There have been many attempts to censor material tangible or intangibl
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There have been many attempts to censor material. tangible or intangible, by not only Governments, but also libraries, classrooms, and households. Board members like that of your local library or school district have been most willing to censor things.
During the begining of this century Anthony Comstock and the "Society for the Suppresion of Vice" of had a law passed to completely ban any material, thoughts or speech that was "vice". Their definition of vice was very broad: vice included anything that included content about sex, drugs, birth control. It also included any and all profanity. In the terms of the law however, vice was "Anything that was of improper character." If you were caught distributing or discussing any vice he made you out to be a sinner in the eyes of God and you could and almost certainly were arrested. His laws stood until a group of socialists, including Margaret Sanger, challenged it. After a long battle the law was weakened and later quashed completely.
Anthony Comstock had boasted that they had destroyed 194,000 “questionable pictures” and 134,000 pounds of books of “improper character” in the first year of the
law's enactment. The Comstock law was in effect for well over a year. Just how many
peoples ideas, and beliefs had been destroyed because of that law is up to your imagination. Sometimes people censor things because they believe them to be morally inproper, but sometimes they have less acceptable reasons, it is as if some people try to make their jobs justified. People have even banned the book The Adventures of Huckleberry Finnby calling it "garbage being passed off as literature.
Oliver Twist was completely banned in Australia because it had content in which Oliver was instructed and encouraged to steal. Mr. Stott Despoja, a democtatic member of the Australian Parliament, strongly against censorship stated “…a publication that instructs in stealing is Oliver Twist, the Charles Dickens classic, which instructs Oliver in--'Pick a Pocket or two'" . He then continued on with his disgust that anything conatining any hints of stealing were to be banned. He finished his speech with:
“I think we want to retain the diversity of materials that form our entertainment and our education in this country, but we must have
a law that cannot be arbitrarily applied, and its wording must be clear
not only to avoid confusion, but also to ensure that we protect our
community and that we treasure and protect the freedoms we have in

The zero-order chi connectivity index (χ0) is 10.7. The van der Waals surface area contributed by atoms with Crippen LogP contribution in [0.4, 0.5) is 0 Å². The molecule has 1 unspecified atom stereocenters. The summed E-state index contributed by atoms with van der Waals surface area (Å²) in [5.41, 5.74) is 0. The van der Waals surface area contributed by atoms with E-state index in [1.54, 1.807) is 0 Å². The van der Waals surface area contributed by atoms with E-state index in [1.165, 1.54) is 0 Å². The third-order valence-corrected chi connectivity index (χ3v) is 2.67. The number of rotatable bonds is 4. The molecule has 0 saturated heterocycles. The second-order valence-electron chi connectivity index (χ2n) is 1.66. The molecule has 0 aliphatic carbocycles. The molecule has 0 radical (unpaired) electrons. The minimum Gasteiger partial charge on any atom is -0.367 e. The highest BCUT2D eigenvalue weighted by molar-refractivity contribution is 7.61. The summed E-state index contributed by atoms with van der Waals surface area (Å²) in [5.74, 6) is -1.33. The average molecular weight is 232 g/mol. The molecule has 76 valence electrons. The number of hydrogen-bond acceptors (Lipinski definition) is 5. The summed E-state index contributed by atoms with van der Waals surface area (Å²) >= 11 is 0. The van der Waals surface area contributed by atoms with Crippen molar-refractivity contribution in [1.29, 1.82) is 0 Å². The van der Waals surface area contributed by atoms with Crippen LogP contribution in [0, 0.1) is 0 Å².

the country when it comes to civil liberties, the press and speech.”
Oliver Twist, also known as the Parish Boy, did many rash things, chewed snuff, stole, and picked pockets. Throughout his life Oliver was making bad decisions, who to talk to, what to do, and who to listen to. His lack of decision making skills gets him into a lot of trouble. He is even at one point arrested:
'No,' replied Fagin, 'not very. He was charged with attempting
to pick a pocket, and they found a silver snuff-box on him,--his
own, my dear, his own, for he took snuff himself, and was very
fond of it. They remanded him till to-day, for they thought they
knew the owner. Ah! he was worth fifty boxes, and I'd give the
price of as many to have him back. You should have known the Dodger, my dear; you should have known the Dodger.'
I can see why some people believe that the book encourages inapropriate behavior, but most childeren, if brought up right, know the difference between right and wrong, and the difference between fiction and non fiction.
The ACLU (American Civil Liberties Union) and the ALA (American Library
Association) are also against censorship. The ACLU has always maintained their
position that any form of censorship violates the first amendment of the Constitution. The ACLU was the main proponent against the CDA (Communications Decency Act). The CDA was tried in the US Supreme Court and was found to blatently violate the first ammendment of the constitution. COPA (Child Online Protection Act, also known as CDA-II) has now had two preliminary injunctions placed against it, no enforcement may be used under the name of COPA until it has been tried and found constitutional, which it probably wont. COPA is simmilar to CDA in that any material possibly harmful to children would be banned,
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Obscenity law, Pornography law, Internet censorship in the United States, American Civil Liberties Union, Censorship in the United States, Comstock laws, Communications Decency Act, Banned Books Week, Child Online Protection Act, Censorship, Oliver Twist
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